- WHIP: 1.24, 7.77 (SD is for xWH, rather than WHIP; equates to roughly .04 WHIP)
- ERA: 3.57, 4.42 (SD is for xER, rather than ERA; equates to roughly .19 ERA)
- W: 7, 4.54
- SV: 9, 13.42
Note: Starters and relievers were grouped together; to generate accurate values I believe they must be. Players with ADPs off the chart appear on the 0 ADP line.
As one might expect, most of the projected elite home run hitters reside in the earliest rounds at bottom right, with a number of moderate contributors clustered shortly thereafter.
What one shouldn’t have expected last year was to find many guys projected to launch more than 22 homers—and almost none projected for more than 26—available after about the ninth round. With only about a dozen guys cresting 30 home runs, power was at a premium.
There seems to be a somewhat noticeable slope, with a fairly even distribution on the left side of the graph. Some speedsters who could hurt you in the HR category were still clear early targets, while a projection of 14 home runs or fewer appears to be the cutoff for many players to have gone undrafted.
Not surprisingly, RBI appear to follow a pattern similar to homers, though with a more defined slope. After about the eighth round, 100 RBI-potential players were likely nowhere to be found, and value picks were probably scarcer. On top of this, a cutoff of around 50 RBI at -2 SD means there was more opportunity to be hurt here late in drafts.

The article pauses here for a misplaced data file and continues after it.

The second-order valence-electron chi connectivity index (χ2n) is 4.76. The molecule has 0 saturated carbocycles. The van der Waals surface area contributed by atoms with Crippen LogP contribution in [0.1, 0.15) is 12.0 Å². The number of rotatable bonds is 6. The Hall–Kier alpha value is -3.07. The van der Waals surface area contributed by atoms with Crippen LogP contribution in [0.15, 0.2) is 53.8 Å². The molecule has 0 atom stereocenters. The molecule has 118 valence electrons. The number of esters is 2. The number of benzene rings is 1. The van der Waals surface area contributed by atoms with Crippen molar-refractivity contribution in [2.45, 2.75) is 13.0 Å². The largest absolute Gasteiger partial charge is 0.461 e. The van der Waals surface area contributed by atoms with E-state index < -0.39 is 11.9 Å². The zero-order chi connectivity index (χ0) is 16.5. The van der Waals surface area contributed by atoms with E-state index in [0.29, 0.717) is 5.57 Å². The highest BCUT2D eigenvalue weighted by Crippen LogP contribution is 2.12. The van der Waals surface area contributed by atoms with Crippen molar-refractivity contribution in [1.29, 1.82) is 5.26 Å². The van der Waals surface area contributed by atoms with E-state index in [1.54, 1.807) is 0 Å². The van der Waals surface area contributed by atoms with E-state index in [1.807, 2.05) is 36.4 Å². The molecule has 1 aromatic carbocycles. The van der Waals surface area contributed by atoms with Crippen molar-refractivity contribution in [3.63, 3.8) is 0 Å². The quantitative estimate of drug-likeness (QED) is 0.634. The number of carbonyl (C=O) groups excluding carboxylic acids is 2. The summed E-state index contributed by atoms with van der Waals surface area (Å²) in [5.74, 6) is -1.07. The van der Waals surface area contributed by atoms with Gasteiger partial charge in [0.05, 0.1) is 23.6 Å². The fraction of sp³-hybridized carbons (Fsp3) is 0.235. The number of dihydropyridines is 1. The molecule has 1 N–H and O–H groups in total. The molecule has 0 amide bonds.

Our R chart (what, not pirate-like enough?) reflects a cutlass-like slope, with very few potentially runs-damaging players being taken early. Despite this, 95-run booty probably could have been had in the fifth round and 90 runs plundered as late as the 12th.
After that, however, one should not have counted on much opportunity for parley. Like RBI, the cutoff looks to be around 50, but at -3 SD this would be an even more severe shot below the waterline to your team (aargh, much better).
And now, for something completely different…Some significant stolen base contributors could have been ripe for the picking through round 14, with helpful options available throughout the draft. One also could have aimed for the ultra-elite early picks at the risk of putting all one’s eggs in the same bucket…or basket…container of your choice.
Even some modest contributors could have gone undrafted due to a cutoff above 0 SD; there was less risk to be hurt by late picks here. What risk there was probably related to accumulating enough stolen base producers to safely distance your team from your league mates’ without sacrificing too much in other categories.